Landsec slows Laing O’Rourke project amid profit hit

Landsec has delayed the delivery of its £195m Timber Square scheme in central London, it has revealed.

The developer posted half-year results for the period to 30 September 2022 yesterday, which revealed that it fell to a pre-tax loss of £192m, compared with a pre-tax profit of £275m the previous half-year, as rising borrowing costs hit the real estate market and its London property portfolio plummeted in value.

Laing O’Rourke was appointed as the preferred bidder for the £195m Timber Square scheme in Southwark, which will see the retrofitting of a former printworks, as well as the demolition of a building next door and the construction of a 15-storey office with retail and leisure space, in 2020.

Landsec said it would be slowing its investment in construction in the wake of challenging economic conditions, with only a “modest” initial commitment of £55m for its developments at Timber Square, as well as Portland House in Victoria, a refurbishment and two-storey extension, in order to maintain flexibility “while markets remain unsettled”.

It also warned that increased construction costs and the higher cost of development finance would lead to a “significant reduction” in new developments in the capital.

“During previous periods of economic uncertainty, new starts ended up circa 30-90 per cent below originally expected levels and we believe this could well repeat over the next 12 months,” it said.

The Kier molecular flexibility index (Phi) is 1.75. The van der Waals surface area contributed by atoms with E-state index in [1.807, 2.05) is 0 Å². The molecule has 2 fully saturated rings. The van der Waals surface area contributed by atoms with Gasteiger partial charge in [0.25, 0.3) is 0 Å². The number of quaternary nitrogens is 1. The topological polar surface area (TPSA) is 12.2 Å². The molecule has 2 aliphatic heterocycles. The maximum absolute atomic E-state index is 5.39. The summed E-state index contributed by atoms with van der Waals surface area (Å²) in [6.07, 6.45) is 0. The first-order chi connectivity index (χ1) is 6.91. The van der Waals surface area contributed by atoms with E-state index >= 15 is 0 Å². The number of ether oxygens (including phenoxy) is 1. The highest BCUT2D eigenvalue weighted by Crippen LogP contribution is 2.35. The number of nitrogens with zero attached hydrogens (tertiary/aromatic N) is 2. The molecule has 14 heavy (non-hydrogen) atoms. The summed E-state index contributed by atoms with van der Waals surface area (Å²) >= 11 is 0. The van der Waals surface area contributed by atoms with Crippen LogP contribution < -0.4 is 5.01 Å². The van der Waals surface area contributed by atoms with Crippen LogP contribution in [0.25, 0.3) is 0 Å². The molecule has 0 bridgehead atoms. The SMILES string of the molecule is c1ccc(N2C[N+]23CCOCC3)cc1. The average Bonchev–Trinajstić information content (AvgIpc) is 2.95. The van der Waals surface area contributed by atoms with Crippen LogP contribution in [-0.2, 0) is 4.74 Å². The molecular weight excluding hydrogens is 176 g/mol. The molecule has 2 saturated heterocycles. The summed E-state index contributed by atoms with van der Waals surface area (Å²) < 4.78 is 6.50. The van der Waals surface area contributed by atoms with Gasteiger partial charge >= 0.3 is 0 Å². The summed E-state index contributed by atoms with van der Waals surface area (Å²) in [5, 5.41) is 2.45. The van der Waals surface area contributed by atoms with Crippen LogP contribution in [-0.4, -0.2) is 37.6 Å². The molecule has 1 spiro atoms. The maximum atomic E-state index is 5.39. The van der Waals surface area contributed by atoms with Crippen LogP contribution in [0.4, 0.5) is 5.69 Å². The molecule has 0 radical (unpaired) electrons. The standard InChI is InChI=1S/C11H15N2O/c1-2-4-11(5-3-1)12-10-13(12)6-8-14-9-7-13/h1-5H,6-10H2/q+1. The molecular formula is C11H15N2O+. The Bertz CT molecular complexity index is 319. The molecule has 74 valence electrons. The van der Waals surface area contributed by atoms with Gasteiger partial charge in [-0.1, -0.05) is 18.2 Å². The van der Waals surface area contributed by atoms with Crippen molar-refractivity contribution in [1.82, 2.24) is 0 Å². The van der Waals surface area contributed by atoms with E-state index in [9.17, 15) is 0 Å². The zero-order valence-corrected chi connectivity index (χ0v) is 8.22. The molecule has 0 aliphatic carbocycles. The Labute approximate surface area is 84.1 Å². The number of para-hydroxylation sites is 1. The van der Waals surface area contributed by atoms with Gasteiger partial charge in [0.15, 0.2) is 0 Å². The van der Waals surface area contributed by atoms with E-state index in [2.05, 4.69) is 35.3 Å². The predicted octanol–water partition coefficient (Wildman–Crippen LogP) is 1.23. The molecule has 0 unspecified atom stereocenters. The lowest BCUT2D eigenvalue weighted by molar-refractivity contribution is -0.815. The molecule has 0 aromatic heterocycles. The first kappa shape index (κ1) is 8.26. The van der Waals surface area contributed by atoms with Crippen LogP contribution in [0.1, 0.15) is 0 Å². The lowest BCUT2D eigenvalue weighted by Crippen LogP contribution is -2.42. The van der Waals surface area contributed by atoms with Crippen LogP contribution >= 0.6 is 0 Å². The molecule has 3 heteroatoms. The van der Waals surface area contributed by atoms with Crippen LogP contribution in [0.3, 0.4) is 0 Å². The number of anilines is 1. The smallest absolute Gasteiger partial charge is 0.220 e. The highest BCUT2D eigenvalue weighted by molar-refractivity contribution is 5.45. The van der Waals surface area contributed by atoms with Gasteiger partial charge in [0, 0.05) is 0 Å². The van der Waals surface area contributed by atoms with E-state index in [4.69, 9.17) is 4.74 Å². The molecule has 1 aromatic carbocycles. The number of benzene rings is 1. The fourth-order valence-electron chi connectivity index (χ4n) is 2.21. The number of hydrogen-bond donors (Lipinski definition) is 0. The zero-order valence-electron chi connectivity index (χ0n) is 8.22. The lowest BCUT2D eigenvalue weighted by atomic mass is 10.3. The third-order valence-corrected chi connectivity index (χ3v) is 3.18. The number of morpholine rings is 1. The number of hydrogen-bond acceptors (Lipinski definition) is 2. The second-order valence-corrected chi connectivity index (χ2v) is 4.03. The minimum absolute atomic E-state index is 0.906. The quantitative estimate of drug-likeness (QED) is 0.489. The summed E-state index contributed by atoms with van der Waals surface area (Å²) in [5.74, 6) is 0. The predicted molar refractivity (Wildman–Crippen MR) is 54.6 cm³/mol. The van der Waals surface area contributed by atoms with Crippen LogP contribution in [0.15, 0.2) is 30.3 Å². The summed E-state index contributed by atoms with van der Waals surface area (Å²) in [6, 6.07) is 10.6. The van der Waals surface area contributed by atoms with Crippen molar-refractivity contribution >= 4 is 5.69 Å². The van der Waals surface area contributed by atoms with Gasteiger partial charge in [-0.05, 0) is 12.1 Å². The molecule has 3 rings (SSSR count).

Timber Square was originally set for completion in 2024. Landsec’s latest results state that the project, as well as Portland House, are now on a “timeline of potential delivery in late 2025”, although this remains “flexible”.

The firm’s overall financial performance was hit by a £323m, or 2.9 per cent, reduction in the value of its combined portfolio, which is now worth £10.9bn; it includes West End and City office space, as well as shopping centres such as Bluewater in Kent.

Within that portfolio, the total value of its central London properties dipped by 4.4 per cent.

In late 2020, the company said it had intended to sell about £4bn worth of London offices over a period of about six years. It has since sold £2bn worth, including £1bn over the past half-year.

Chief executive Mark Allan said the strategy had been underpinned by a desire to focus resources on where the company had competitive advantage and to preserve its strong balance sheet.

“The successful execution of our strategy therefore means we are not only well-placed for more challenging market conditions, but also have optionality to take advantage of new opportunities that will no doubt emerge as property markets continue to adjust to a new reality,” he said.

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